The Modstar SE88 is Studio Electronics' version of the classic CS80 filter that amongst other things formed the backbone of the classic Bladerunnner sound.
A Classic Reimagined
Featuring the same great boxy sound as the original but with more versatility than before, the new SE88 features a new design.
The original CS-80 fed a High Pass Filter into a Low pass filter. The new design actually has 2 separate low pass & High Pass filters which means that you can do so much more.
Not only can you feed the path both ways, the High Pass can be switched to a Band Rejection filter, and the Low pass can be switched to a Band pass filter; and you can use these in a variety of configurations!
From smooth and silky, to sharp and biting, the SE88 is capable of a wide range of tones and is a great addition to your modular setup.
Here's what Studio Electronics Say about the Modstar SE88
Our version of the boxy, Blade Runner-sweet and Boomstar-brash dual mode CS80 filter, initially married to the Omega Series Synths, and then tucked-in the 'Stars, now joins the Modstar Collective. We've twisted and turned the SE88 to unflatten the earth, so to speak; the original CS80 fed a HP filter into a LP filter, but with the SE88 your can select MODE 1's HP or BR to feed MODE 2's LP or BP, or patch it to reverse that pleasant path. The audio signal is completely controllable with input and output levels for each filter. Cherish and respect your filter's input gain stages, for a smooth yet often brassy sound—shed your mercy to strike hard for boiling, snarling bite, even to the blackout/cutout point; then and only then, uniquely blend mode settings for the filter family values you revere.
To get things merrily modulating, each filter employs attenuverters for frequency and resonance experimentation and decimation. While the SE88 does not self oscillate (Yamaha's creation didn't either), we did amp up the resonance level for full-throttle squelching. An additional master FM (frequency modulation) attenuverter-controlled level can feed both filters (when hungry enough) simultaneously, and tracking switches allow for individual keyboard response for each of the contrasting and complimentary filter modes.
- Five attenuverter and eight attenuation pots control the FREQUENCY MODE 1, FM IN, FREQUENCY MODE 2, RESONANCE, M1 FM, RESONANCE, M1 RES CV 1, M2 RES CV, INPUT, M2 FM, OUTPUT, LEVEL (M1 OUT), and LEVEL (M2 OUT).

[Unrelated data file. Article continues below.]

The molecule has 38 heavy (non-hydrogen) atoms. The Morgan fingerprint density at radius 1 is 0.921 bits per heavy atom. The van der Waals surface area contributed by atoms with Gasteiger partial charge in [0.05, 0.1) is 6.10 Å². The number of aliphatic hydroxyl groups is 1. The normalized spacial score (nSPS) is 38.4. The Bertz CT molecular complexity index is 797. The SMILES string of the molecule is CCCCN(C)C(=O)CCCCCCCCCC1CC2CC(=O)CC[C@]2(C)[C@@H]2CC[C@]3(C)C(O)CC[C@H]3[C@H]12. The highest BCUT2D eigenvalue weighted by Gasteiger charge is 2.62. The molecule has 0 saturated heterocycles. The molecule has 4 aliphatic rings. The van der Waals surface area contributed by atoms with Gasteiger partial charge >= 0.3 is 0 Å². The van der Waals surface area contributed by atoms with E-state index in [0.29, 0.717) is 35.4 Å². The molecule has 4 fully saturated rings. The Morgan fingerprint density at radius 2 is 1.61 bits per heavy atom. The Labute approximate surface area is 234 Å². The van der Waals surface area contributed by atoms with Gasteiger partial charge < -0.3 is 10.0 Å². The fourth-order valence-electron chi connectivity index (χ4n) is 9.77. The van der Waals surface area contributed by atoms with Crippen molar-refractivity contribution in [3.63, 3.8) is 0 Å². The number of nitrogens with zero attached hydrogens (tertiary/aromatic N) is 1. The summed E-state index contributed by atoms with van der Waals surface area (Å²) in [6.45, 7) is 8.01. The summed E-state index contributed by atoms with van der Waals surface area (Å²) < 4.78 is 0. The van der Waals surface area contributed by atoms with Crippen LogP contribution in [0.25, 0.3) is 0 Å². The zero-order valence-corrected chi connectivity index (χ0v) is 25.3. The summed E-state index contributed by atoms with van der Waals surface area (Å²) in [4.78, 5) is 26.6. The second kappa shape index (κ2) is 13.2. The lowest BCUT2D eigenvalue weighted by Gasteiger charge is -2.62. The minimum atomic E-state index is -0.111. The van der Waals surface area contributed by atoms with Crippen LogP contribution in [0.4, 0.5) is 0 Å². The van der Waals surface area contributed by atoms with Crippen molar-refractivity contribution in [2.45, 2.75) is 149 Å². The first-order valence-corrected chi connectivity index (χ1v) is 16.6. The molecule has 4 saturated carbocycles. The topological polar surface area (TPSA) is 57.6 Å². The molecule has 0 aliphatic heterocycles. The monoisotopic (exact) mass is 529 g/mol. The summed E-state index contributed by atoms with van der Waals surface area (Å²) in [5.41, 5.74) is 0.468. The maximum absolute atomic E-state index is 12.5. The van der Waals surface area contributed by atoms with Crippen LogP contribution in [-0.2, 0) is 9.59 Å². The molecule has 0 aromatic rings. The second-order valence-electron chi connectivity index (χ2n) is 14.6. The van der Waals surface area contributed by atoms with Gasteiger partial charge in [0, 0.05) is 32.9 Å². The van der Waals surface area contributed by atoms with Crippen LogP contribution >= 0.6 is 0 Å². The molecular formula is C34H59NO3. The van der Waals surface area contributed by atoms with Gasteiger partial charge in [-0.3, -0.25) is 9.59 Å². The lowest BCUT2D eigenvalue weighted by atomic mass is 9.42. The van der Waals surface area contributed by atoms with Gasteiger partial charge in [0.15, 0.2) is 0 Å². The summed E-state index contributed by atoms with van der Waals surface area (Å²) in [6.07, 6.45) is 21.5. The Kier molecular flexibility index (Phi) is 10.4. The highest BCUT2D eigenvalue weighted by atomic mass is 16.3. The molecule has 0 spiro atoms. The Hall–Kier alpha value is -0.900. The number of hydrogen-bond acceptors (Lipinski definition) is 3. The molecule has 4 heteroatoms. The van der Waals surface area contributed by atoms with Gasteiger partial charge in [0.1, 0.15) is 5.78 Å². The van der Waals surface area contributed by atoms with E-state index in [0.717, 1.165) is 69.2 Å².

Switch it Up
- 2/3 - 1/3 TRACK (M1), FULL - HALF TRACK (M2), HP - BR, LP - BP.
Patch it Up
- Ten patch points: 1 V/O, FM IN, M1 FM, M2 FM, M1 RES CV, M2 RES CV, M1 IN, M1 OUT, M2 IN, M2 OUT.
All Controls and Patch Points
- FREQUENCY MODE 1 – Adjusts the frequency, or cutoff of Mode 1.
- 2/3 - 1/3 TRACK - Toggles tracking options for Mode 1.
- FM IN - Adjusts the master frequency modulation input.
- FULL - HALF TRACK - Toggles tracking options for Mode 2.
- FREQUENCY MODE 2 - Adjusts the frequency, or cutoff of Mode 2.
- RESONANCE – Adjusts the resonance of Mode 1's filter.
- M1 FM - Adjusts Mode 1's frequency modulation.
- RESONANCE – Adjusts the resonance of the Mode 2's filter.
- HP / BR - Toggles the High-Pass and Band-Reject option.
- M1 RES CV – Adjusts Mode 1's resonance control voltage.
- M2 RES CV – Adjusts Mode 2's resonance control voltage.
- INPUT – Adjusts the master audio input.
- M2 FM – Adjusts Mode 2's frequency modulation.
- OUTPUT – Adjust the audio output.
- 1 V/O – One volt per octave control voltage input.
- FM IN – Master frequency modulation input.
- M1 FM – Mode 1 frequency modulation input.
- M2 FM – Mode 2 frequency modulation input.
- M1 RES CV – Mode 1 resonance control voltage input.
- M2 RES CV – Mode 2 resonance control voltage input.
- M1 IN – Mode 1 input.
- LEVEL – Level control for Mode 1.
- M1 OUT – Mode 1 output.
- M2 IN – Mode 2 input.
- LEVEL – Level control for Mode 2.
- M2 OUT – Mode 2 output.
- Size - 20hp
- Depth - 39.7mm with ribbon cable attached
- Power Usage - ?mA, ?mA (+12 / -12)
BYSIB (Before You Send it Back)
- This filter (and the SEM) can be ‘input driven’ to the cutout/cutoff/blackout point, for angry, aggressive unpredictability, and staggered, shell-shocked recovery. We wanted it that way; it’s perfectly harmless OpAmp smashing, for smashing good fun. Think traumatic movie scene after which an actor’s hearing momentarily disappears (extreme wooziness overtakes the balance of his senses—and camera work), high-pitched sounds follow, and then blessed normalcy of awareness and sensory perception gradually, grudgingly return. That. No reboot necessary: just sweep the frequency forward and back, and pull back the input level, unless of course you want "that" to keep happening. Teasing the edge is entertaining too.
Of Special Note
- Two audio paths are involved if you are running the '88 filter in series, so both input levels, and the seeded output level of the 1st stage have to be taken into consideration if a clean sound is desired—either that or keep your resonance setting below 3:00 to avoid the fireworks. This beast's resonance is wide open, with no governor in place—hot-rodded—so expect 'voltaged' chaos when you push it past its 'yama-clone' comfort zone.
* From 7:00 (0) to 9:00 our “Negative Resonance Saturation” adds beefiness, boosting the waveform amplitude and taming wavesform transients; set to 9:00 to achieve the cleanest tone possible (effect most pronounced on 3003 filter).